Officers Issue 10-Day Notice of Unfair Labor Practice Strike
OAKLAND, Calif., April 25 /PRNewswire-USNewswire/ -- Security officers at Kaiser Permanente hospitals are ramping up their fight against employer Inter-Con, today issuing 10-day notice of an unfair labor practice strike in California to defend their civil rights. Inter-Con workers held the first-ever strike by hospital security officers last month in response to Inter-Con threatening, intimidating, and spying on workers who were trying to form a union for better conditions. Strikes will be held May 6, 7, and 8.
"We wanted a union for better pay and benefits -- just like other workers inside Kaiser. But instead we've got Inter-Con violating our civil rights. We go to work every day to protect these patients and employees, but we have no protections ourselves," said Warren Chauvin, Fremont.
Momentum from the first strike has built as Inter-Con continues to break the law and violate workers' civil rights. The strike could cover more than 240 workers. Officers will also hold solidarity activities at Kaiser in Colorado, DC, Ohio and Virginia during the California strike.
Inter-Con officers work for poverty wages, many making as little as $9/hour while at Kaiser. Many Inter-Con officers cannot afford the family healthcare coverage and do not have paid sick days. By comparison, facility janitors have free family healthcare, make a minimum of $11.50/hour and accrue paid sick leave.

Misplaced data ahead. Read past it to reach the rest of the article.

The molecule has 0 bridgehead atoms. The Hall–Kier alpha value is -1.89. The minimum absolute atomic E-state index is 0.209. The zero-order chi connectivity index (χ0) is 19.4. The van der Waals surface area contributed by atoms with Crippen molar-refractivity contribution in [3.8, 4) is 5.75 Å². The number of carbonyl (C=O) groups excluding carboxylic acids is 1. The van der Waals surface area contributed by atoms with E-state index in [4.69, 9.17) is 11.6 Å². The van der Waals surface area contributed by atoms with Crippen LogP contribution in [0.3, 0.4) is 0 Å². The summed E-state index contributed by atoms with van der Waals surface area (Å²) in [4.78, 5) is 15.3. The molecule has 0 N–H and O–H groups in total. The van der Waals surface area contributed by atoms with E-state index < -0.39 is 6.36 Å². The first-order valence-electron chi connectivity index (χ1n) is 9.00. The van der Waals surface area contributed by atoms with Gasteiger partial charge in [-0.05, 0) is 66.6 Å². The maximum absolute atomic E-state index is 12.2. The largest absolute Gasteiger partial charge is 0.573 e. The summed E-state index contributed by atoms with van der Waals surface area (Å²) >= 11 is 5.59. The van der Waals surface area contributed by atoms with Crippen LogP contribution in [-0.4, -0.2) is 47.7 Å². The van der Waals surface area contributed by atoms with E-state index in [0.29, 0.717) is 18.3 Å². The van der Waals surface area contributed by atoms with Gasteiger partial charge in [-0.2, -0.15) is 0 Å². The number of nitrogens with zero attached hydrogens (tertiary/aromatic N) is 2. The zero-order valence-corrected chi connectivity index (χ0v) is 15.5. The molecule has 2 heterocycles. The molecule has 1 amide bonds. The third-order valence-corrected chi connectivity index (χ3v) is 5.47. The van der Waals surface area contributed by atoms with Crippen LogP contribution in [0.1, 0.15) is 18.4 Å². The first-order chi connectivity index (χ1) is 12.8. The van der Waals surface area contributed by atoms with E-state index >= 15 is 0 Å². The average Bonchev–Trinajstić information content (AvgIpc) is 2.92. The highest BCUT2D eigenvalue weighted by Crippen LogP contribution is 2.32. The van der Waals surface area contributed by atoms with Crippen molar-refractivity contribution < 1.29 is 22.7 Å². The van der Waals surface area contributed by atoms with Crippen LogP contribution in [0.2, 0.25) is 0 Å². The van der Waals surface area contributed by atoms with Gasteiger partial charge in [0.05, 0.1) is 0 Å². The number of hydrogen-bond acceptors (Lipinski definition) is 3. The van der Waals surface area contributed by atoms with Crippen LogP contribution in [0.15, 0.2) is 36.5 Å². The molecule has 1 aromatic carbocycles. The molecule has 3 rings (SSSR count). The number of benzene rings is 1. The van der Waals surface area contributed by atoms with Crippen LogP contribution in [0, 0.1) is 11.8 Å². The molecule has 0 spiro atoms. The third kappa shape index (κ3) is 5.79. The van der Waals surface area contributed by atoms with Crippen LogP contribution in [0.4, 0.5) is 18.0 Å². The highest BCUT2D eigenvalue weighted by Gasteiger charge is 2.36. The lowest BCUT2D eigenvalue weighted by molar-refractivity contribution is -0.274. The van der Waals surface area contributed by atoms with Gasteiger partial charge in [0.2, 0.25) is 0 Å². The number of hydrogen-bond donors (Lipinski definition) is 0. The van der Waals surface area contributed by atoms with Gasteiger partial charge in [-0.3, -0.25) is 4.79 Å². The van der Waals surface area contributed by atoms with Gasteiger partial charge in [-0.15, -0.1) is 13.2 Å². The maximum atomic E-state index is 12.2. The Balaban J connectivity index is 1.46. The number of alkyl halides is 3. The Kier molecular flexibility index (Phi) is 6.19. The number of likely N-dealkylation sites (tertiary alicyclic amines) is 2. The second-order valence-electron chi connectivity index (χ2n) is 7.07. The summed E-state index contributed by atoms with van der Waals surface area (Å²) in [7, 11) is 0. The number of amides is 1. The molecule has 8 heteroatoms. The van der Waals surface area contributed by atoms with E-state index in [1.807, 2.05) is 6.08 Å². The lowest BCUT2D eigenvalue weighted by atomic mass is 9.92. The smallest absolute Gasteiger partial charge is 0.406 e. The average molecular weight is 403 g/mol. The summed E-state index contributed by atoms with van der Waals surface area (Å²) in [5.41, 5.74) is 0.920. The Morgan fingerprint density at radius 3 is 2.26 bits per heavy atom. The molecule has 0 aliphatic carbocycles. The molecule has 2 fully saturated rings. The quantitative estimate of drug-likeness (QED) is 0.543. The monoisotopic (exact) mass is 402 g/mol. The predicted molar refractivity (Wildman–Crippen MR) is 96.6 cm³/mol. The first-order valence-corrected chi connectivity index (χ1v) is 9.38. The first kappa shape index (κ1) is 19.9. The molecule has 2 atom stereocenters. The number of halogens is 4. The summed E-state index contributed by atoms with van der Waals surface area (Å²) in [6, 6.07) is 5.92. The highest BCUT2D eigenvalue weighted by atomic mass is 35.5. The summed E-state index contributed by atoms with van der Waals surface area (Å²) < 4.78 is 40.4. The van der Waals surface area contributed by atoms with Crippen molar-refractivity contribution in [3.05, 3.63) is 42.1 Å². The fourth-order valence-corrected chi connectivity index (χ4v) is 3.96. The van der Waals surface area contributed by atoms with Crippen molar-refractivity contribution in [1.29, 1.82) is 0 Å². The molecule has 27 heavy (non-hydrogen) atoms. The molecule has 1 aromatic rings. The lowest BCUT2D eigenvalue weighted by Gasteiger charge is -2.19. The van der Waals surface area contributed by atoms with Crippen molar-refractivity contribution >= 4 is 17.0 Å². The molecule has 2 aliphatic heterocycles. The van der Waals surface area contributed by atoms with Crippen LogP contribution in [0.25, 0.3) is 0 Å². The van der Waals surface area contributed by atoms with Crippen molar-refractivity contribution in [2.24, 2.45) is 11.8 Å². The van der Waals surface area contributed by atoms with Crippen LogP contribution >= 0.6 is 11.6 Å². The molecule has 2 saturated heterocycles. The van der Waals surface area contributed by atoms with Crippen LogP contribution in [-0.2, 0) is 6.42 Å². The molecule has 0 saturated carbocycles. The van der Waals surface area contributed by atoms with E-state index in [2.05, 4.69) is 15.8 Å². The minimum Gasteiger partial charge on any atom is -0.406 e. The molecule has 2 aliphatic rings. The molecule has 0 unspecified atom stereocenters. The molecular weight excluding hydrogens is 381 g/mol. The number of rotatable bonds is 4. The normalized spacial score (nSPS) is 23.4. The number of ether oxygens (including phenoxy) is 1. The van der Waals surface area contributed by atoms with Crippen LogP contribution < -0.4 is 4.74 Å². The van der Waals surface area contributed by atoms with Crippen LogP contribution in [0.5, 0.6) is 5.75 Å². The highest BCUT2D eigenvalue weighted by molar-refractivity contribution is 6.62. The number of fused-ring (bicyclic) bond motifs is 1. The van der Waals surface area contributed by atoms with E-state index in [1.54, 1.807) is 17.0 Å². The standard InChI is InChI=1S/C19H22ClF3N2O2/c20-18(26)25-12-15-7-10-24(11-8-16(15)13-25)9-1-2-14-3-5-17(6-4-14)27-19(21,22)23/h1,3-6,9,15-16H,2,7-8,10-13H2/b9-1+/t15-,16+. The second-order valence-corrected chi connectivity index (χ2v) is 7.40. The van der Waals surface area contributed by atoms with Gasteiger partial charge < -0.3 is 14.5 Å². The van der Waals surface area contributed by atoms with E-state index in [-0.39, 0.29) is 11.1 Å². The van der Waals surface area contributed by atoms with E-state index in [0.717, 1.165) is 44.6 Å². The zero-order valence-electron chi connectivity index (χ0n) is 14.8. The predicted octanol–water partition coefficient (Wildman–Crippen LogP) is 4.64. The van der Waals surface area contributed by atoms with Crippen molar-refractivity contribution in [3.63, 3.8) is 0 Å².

"Without paid sick days, many of us are forced to work while we're sick. If I were to have to miss even one week I would be in danger of losing my apartment," said Dale Brown, Sacramento. "Plus I'm a single mother, and the insurance plan is too expensive for me to enroll my two kids."
Since November 2005, 1,500 Inter-Con security officers at Kaiser in California have been working to improve security and working conditions by forming a union with SEIU. They are the only workers at Kaiser who do not have a union, fair pay, free family healthcare, paid sick leave and more.
Inter-Con also still owes security officers $4 million in recovered wages for requiring employees to work off the clock. The money was part of a settlement issued in Sept. 2007 for a class-action lawsuit against Inter-Con.
For more information: http://www.StandforSecurity.org
Copyright©2008 PR Newswire.
All rights reserved